OCA rules on Islamic marriage contract

Posted
November 21, 2017
Article Source
Law Times

The Court of Appeal has determined that part of an Islamic marriage contract was part of net family property under the Ontario Family Law Act.

The appeal in Bakhshi v. Hosseinzadeh concerned whether property conveyed under an Islamic marriage contract — or Maher — should be excluded from net family property, which is the monetary value of parties’ net worth that is equalized between spouses when they separate.

Meysa Maleki, a lawyer with Niman Gelgoot and Associates LLP, who was not involved in the case, says the decision is significant because it elevates the status of a religious or cultural obligation to one that is capable of recognition under the Family Law Act as an asset that can be included in the calculation of net family property.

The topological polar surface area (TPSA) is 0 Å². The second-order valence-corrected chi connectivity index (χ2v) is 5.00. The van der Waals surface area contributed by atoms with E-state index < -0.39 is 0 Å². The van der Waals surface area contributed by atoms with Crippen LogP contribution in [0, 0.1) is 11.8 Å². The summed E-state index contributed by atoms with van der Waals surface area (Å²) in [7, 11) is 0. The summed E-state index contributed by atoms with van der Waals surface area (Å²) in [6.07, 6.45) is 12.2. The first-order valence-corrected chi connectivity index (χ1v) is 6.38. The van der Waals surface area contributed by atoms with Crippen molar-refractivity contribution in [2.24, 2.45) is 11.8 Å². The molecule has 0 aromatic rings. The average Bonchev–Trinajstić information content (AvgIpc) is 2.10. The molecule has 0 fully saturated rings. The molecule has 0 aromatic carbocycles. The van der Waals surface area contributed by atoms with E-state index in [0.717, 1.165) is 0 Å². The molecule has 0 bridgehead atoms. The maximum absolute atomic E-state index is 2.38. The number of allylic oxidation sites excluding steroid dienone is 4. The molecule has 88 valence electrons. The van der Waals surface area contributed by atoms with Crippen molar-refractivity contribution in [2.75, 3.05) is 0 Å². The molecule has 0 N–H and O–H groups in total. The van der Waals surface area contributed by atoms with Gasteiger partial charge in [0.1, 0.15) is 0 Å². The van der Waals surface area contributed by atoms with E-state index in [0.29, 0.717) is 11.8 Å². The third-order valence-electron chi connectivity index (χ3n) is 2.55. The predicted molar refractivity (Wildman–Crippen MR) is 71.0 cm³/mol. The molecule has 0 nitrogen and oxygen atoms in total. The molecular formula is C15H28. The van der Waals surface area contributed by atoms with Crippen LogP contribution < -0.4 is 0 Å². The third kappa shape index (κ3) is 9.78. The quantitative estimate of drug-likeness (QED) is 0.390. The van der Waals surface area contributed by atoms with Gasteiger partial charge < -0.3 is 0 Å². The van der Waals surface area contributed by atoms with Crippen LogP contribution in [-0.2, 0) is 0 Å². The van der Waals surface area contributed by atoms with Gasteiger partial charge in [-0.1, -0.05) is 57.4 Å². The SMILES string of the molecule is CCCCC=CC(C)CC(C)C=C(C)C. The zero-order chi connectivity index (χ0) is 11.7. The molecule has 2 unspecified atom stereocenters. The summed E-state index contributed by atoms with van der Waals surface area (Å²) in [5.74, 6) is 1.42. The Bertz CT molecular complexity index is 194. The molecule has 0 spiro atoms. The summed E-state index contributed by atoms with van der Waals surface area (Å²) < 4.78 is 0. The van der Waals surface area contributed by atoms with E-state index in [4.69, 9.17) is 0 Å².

She says the decision also clarifies the legal test around the issue.

"Where the Court of Appeal departs from the trial judge and, I think, prior decisions is that they say there is a second step," says Maleki. "That second step requires you to take a look at the factual matrix of the case and take a look at the contract itself."

The couple in the case entered into a Maher when they got married in Iran in 1995 and immigrated to Canada soon after. The Maher included a clause requiring the husband to pay his wife 230 gold coins, which the court valued at $79,580,  when she requested them.

When the wife filed for divorce in 2013, she brought an application seeking equalization of net family property along with a number of other remedies. 

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